November is Prematurity Awareness Month. In honor of this, some parents who have had babies prematurely have offered to tell their stories to create awareness about this important cause.
Next are two brothers that were both born premature over four years apart.
Mom Amanda had PROM (rupture of the amniotic sac) for both pregnancies. With Zander she did have contractions, but not with Quinn. Amanda lasted five days on bedrest with both boys before infection set in and they had to be delivered.
Moments after birth Zander was placed on the ventilator and also had two chest tubes inserted.
At two weeks of age he had a PDA(patent ductus arteriosus) ligation surgery to close a blood vessel that normally closes at birth for full term babies but remains open with most preemies.
Zander received multiple blood transfusions, had to have phototherapy for jaundice, was fed through a feeding tube for a few months, and was on nasal oxygen until he was three months old.
Zander was able to leave the NICU after 109 days and went home on an apnea monitor.
On September 16th 2009 Amanda found herself ready to give birth to another preemie. Quinn was born weighing 1lb 3oz at only 23 weeks and 5 days.
Quinn was on a combo of breathing devices during the first six weeks of life. He was on the regular ventilator, the oscillating vent and nitric oxide. He then was on nasal cannula with oxygen for pretty much the rest of his NICU stay.
At one week of age he had a PDA ligation surgery and then at 2.5 weeks old he had surgery because of NEC (Necrotizing enterocolitis-acute inflammatory disease occurring in the intestines). They had gone in surgically to place a drain however it did not end up working the way that it should. Doctors decided to go back in and took out the dead section of intestine a few days later. Quinn then had an ostomy bag for the next 3.5 months.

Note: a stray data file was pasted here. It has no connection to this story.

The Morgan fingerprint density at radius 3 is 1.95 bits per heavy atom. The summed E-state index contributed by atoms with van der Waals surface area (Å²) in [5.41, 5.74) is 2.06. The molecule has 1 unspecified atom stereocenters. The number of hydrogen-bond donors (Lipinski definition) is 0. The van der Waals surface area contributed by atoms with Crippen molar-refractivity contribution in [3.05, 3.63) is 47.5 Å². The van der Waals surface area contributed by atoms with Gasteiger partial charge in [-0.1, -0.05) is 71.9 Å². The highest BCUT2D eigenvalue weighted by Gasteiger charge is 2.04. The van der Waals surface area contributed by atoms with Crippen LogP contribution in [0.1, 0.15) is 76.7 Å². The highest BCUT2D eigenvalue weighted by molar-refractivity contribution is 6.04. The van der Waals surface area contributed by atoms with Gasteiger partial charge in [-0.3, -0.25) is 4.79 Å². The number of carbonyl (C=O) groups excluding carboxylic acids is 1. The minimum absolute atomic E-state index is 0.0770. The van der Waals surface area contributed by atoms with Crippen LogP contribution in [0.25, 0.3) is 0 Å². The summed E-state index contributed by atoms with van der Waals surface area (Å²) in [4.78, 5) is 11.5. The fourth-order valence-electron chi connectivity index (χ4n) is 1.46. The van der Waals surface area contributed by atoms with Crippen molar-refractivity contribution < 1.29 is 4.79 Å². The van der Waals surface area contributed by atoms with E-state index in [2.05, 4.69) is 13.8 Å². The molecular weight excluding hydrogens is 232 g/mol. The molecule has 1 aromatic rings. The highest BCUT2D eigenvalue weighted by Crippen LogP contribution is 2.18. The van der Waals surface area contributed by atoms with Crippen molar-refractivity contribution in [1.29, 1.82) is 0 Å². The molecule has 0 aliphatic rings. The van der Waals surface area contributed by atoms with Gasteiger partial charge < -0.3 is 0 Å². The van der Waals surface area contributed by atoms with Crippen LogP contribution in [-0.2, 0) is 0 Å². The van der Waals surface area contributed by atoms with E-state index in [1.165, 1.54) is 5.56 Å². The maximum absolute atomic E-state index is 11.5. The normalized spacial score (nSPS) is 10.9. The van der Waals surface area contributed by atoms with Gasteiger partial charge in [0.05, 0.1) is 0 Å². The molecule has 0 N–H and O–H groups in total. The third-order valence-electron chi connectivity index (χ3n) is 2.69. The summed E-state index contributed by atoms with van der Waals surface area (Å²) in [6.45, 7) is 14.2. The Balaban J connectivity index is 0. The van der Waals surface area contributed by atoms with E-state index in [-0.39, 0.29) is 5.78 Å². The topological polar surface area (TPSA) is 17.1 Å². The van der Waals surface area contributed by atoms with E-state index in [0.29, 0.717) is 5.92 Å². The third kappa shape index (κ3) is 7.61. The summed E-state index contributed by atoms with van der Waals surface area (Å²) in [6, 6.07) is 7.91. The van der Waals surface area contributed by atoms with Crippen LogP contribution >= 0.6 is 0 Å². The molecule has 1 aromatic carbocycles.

Quinn was doing really well and on the road to coming home when at 3.5 months old he contracted swine flu and had to go back on the oscillating ventilator and nitric oxide.
He was very, very close to death for about a week and then turned the corner and never looked back!
Once he recovered from the swine flu he had laser surgery on both eyes for ROP (retinopathy of prematurity- disease of the retina) stage 4 and 5.
Lastly he had a final intestine surgery right before he came home to take down his ostomy.
After 145 days Quinn came home with no monitors or oxygen at all!
As for lasting effects from their prematurity, Zander has years of occupational therapy, physiotherapy and speech therapy. He has recently however graduated from all of them!
Zander did develop epilepsy in 2009 and was having five seizures a day before they finally got it under control with medications. It is believed that they may be related to his early premature but there is also family history with seizures as well.
He started Junior Kindergarten this year so we will see if any learning disabilities come up now that he is school-aged.
Quinn’s main issue is gaining weight since he wasn’t able to eat normally for so much of his NICU stay due to the NEC. He turned a year old at 13.5 pounds. He is on a high calorie/high protein diet to help with this, as well as to help with his osteopenia of prematurity (a decrease in the amount of calcium and phosphorus in the bone).
Quinn gets weekly occupational and physiotherapy to help meet his milestones. Considering where he started, he isn’t too far behind.
Amanda suffered four miscarriages between the boys and although she does want more children will not risk having another preemie. They will adopt in the future if both boys continue to do well.
I asked Amanda if she could give one piece of advice to a new preemie parent, what would it be? She said:
Ask for help- you are not a superman/woman and having a child in the NICU is (probably) the hardest thing you will ever go through.
I asked her to describe the boys in one word. For Zander she said: PASSIONATE and Quinn she said: SWEETNESS
Amanda has been chronicling Quinn’s story on a Facebook page: Baby Quinn if you would like to follow more of the story.
Please also Visit the March of Dimes for more information on the Prematurity Awareness campaign.
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